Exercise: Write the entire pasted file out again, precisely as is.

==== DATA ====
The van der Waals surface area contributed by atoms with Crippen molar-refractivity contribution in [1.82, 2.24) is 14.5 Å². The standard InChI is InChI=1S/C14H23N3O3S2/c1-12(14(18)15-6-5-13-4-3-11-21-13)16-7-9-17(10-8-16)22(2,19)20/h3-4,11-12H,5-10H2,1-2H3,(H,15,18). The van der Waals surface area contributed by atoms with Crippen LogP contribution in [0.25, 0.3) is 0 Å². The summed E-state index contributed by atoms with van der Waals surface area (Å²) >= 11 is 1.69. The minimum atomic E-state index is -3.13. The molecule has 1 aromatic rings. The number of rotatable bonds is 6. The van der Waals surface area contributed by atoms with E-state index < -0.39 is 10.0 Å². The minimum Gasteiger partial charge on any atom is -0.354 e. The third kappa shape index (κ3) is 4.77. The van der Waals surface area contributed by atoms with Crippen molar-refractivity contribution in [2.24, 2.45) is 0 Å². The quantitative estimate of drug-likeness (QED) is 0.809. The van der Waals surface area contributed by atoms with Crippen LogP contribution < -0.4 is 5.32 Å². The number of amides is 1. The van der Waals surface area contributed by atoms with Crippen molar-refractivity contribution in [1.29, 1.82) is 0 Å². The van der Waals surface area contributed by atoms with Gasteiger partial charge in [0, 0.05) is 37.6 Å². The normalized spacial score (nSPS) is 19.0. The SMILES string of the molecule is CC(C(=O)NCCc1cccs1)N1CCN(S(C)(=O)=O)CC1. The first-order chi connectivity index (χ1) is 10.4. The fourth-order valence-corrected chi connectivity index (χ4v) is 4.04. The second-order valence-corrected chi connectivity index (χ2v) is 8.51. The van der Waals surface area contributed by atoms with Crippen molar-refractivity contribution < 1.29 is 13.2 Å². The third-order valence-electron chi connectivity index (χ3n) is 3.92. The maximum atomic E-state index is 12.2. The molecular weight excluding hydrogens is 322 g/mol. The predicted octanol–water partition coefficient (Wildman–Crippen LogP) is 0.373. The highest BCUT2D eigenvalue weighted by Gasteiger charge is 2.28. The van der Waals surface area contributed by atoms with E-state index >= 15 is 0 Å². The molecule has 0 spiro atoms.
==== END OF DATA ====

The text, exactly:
The van der Waals surface area contributed by atoms with Crippen molar-refractivity contribution in [1.82, 2.24) is 14.5 Å². The standard InChI is InChI=1S/C14H23N3O3S2/c1-12(14(18)15-6-5-13-4-3-11-21-13)16-7-9-17(10-8-16)22(2,19)20/h3-4,11-12H,5-10H2,1-2H3,(H,15,18). The van der Waals surface area contributed by atoms with Crippen LogP contribution in [0.25, 0.3) is 0 Å². The summed E-state index contributed by atoms with van der Waals surface area (Å²) >= 11 is 1.69. The minimum atomic E-state index is -3.13. The molecule has 1 aromatic rings. The number of rotatable bonds is 6. The van der Waals surface area contributed by atoms with E-state index < -0.39 is 10.0 Å². The minimum Gasteiger partial charge on any atom is -0.354 e. The third kappa shape index (κ3) is 4.77. The van der Waals surface area contributed by atoms with Crippen molar-refractivity contribution in [2.24, 2.45) is 0 Å². The quantitative estimate of drug-likeness (QED) is 0.809. The van der Waals surface area contributed by atoms with Crippen LogP contribution < -0.4 is 5.32 Å². The number of amides is 1. The van der Waals surface area contributed by atoms with Crippen molar-refractivity contribution in [1.29, 1.82) is 0 Å². The van der Waals surface area contributed by atoms with Gasteiger partial charge in [0, 0.05) is 37.6 Å². The normalized spacial score (nSPS) is 19.0. The SMILES string of the molecule is CC(C(=O)NCCc1cccs1)N1CCN(S(C)(=O)=O)CC1. The first-order chi connectivity index (χ1) is 10.4. The fourth-order valence-corrected chi connectivity index (χ4v) is 4.04. The second-order valence-corrected chi connectivity index (χ2v) is 8.51. The van der Waals surface area contributed by atoms with Crippen molar-refractivity contribution < 1.29 is 13.2 Å². The third-order valence-electron chi connectivity index (χ3n) is 3.92. The maximum atomic E-state index is 12.2. The molecular weight excluding hydrogens is 322 g/mol. The predicted octanol–water partition coefficient (Wildman–Crippen LogP) is 0.373. The highest BCUT2D eigenvalue weighted by Gasteiger charge is 2.28. The van der Waals surface area contributed by atoms with E-state index >= 15 is 0 Å². The molecule has 0 spiro atoms.